Environmental Sustainability in the Greater Mekong Subregion (GMS): Back to the Future |

Environmental Sustainability in the Greater Mekong Subregion (GMS): Back to the Future


The Greater Mekong Subregion (GMS) consisting of six countries - Cambodia, PR China (with Yunnan and Guangxi Provinces), Lao PDR, Myanmar, Thailand and Viet Nam - have been enjoying rapid growth and successful poverty reduction efforts over the last decade. Recently, attention of GMS countries has intensified towards environment and sustainable development issues. In 2005, the GMS Summit of Heads of State launched the Core Environment Program and Biodiversity Conservation Corridors Initiative (CEP/BCI) supported by the Asian Development Bank and the Governments of PR China, Finland, Netherlands, and Sweden. The intention of GMS countries is to meet head on emerging challenges such as ecosystem as well as institutional fragmentation, management of shared natural resources, and anticipated climate change impacts. Solutions will have to focus on consolidation, rationalization, and defragmentation of institutions and their functions in the national, subregional, and global environmental management machinery. Attention must also be given to putting in place conducive policies that provide incentives for sound institutional and technological (both material and intellectual) infrastructure commensurate with the scale and scope of these challenges.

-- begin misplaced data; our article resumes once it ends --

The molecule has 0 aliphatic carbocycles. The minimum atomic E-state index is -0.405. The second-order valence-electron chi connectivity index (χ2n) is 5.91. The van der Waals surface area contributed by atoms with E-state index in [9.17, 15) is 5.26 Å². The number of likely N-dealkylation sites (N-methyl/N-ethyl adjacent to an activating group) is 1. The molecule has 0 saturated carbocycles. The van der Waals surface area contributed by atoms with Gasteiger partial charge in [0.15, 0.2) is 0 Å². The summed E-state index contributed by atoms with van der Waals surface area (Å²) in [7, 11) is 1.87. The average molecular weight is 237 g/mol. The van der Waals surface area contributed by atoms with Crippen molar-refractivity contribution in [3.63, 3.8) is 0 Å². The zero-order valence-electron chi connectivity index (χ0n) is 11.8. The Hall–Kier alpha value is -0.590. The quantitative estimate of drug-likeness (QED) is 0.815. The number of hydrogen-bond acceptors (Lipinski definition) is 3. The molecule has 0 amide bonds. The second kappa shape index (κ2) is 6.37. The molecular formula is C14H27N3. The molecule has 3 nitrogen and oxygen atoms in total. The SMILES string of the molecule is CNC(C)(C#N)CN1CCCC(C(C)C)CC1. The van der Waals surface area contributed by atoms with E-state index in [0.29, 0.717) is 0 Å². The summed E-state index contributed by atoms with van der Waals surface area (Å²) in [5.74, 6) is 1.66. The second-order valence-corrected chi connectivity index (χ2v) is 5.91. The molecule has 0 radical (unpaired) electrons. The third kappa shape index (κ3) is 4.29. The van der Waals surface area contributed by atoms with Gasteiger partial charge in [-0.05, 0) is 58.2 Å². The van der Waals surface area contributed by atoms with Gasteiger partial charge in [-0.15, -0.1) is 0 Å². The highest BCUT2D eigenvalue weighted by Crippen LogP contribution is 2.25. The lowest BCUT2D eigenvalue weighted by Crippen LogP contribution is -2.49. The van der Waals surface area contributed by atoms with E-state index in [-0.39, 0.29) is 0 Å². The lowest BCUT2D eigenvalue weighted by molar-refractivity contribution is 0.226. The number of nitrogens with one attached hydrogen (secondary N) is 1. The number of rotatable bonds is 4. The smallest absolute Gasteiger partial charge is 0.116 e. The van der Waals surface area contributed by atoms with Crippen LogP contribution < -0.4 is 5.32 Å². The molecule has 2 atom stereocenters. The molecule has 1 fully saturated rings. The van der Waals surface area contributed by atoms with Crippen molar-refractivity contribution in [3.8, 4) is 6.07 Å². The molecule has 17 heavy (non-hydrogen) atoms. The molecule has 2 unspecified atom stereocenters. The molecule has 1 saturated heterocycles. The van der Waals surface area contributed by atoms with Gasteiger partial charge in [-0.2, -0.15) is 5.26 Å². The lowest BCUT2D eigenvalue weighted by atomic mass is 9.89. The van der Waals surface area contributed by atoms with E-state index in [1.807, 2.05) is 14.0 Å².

Who can fill this gap? Who should and can do what? Options for doing this could be: top down/big bang theory (doesn't work); incremental/organic - focused/centered on and anchored in national development machinery. Subregional and global processes will be only as strong and effective as its constittuting parts. There is a justification and role for subregional and global processes but many of them exist already – the UN system, Multilateral Environment Agreements - MEAs, GMS, ASEAN and their operating apparatus. There is a need to rationalize and bring better integration and connectivity in terms of thinking and programming within these frameworks. The role of the academic institutions should be to: i) produce quality human resource capital with appropriate skills; and ii) fill knowledge resource gaps. Can academic institutions also play the role of supporting institutional defragmentation and accelerated institutional development keeping pace with complex demands and pressures of a rapid growth area such as the GMS?

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Hasan Moinuddin, BCI Task Leader and Climate Change Task Coordinator, GMS Environment Operations Center, Bangkok

Thursday, 02 April 2009
5.30 p.m. - 6.45 p.m.

Seminar Room 3-5
Level 3, Manasseh Meyer
Lee Kuan Yew School of Public Policy
469C Bukit Timah Road
Singapore 259772

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